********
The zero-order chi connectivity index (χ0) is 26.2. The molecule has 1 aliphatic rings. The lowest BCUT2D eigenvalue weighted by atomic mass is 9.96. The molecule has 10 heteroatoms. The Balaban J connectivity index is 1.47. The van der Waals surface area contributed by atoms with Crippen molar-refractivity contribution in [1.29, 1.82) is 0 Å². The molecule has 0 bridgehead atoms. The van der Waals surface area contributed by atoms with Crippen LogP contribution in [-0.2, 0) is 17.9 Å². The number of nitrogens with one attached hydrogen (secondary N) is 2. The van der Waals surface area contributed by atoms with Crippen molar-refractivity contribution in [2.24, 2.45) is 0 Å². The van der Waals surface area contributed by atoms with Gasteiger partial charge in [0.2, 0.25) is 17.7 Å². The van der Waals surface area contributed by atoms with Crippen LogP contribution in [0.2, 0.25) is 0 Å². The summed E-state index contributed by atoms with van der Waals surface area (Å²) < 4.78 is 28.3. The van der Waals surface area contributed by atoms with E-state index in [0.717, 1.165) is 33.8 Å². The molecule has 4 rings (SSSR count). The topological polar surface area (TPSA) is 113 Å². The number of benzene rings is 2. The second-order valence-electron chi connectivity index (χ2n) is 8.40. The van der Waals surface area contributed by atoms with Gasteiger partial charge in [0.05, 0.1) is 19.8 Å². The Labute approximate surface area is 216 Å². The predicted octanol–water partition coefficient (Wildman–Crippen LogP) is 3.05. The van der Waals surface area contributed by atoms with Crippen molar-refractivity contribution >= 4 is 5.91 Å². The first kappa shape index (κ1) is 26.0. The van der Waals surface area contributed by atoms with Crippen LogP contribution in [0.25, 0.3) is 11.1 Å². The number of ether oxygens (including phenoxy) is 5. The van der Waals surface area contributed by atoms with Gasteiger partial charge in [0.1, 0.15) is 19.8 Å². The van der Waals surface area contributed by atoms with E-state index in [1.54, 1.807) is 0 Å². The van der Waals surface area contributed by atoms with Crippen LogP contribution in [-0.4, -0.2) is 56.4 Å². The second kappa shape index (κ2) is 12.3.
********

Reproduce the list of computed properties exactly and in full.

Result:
The zero-order chi connectivity index (χ0) is 26.2. The molecule has 1 aliphatic rings. The lowest BCUT2D eigenvalue weighted by atomic mass is 9.96. The molecule has 10 heteroatoms. The Balaban J connectivity index is 1.47. The van der Waals surface area contributed by atoms with Crippen molar-refractivity contribution in [1.29, 1.82) is 0 Å². The molecule has 0 bridgehead atoms. The van der Waals surface area contributed by atoms with Crippen LogP contribution in [-0.2, 0) is 17.9 Å². The number of nitrogens with one attached hydrogen (secondary N) is 2. The van der Waals surface area contributed by atoms with Crippen molar-refractivity contribution in [2.24, 2.45) is 0 Å². The van der Waals surface area contributed by atoms with Gasteiger partial charge in [0.2, 0.25) is 17.7 Å². The van der Waals surface area contributed by atoms with Crippen LogP contribution in [0.2, 0.25) is 0 Å². The summed E-state index contributed by atoms with van der Waals surface area (Å²) < 4.78 is 28.3. The van der Waals surface area contributed by atoms with E-state index in [0.717, 1.165) is 33.8 Å². The molecule has 4 rings (SSSR count). The topological polar surface area (TPSA) is 113 Å². The number of benzene rings is 2. The second-order valence-electron chi connectivity index (χ2n) is 8.40. The van der Waals surface area contributed by atoms with Gasteiger partial charge in [0.05, 0.1) is 19.8 Å². The Labute approximate surface area is 216 Å². The predicted octanol–water partition coefficient (Wildman–Crippen LogP) is 3.05. The van der Waals surface area contributed by atoms with Crippen molar-refractivity contribution >= 4 is 5.91 Å². The first kappa shape index (κ1) is 26.0. The van der Waals surface area contributed by atoms with Crippen LogP contribution in [0.25, 0.3) is 11.1 Å². The number of ether oxygens (including phenoxy) is 5. The van der Waals surface area contributed by atoms with Gasteiger partial charge in [0.1, 0.15) is 19.8 Å². The van der Waals surface area contributed by atoms with E-state index in [1.54, 1.807) is 0 Å². The van der Waals surface area contributed by atoms with Crippen LogP contribution in [-0.4, -0.2) is 56.4 Å². The second kappa shape index (κ2) is 12.3.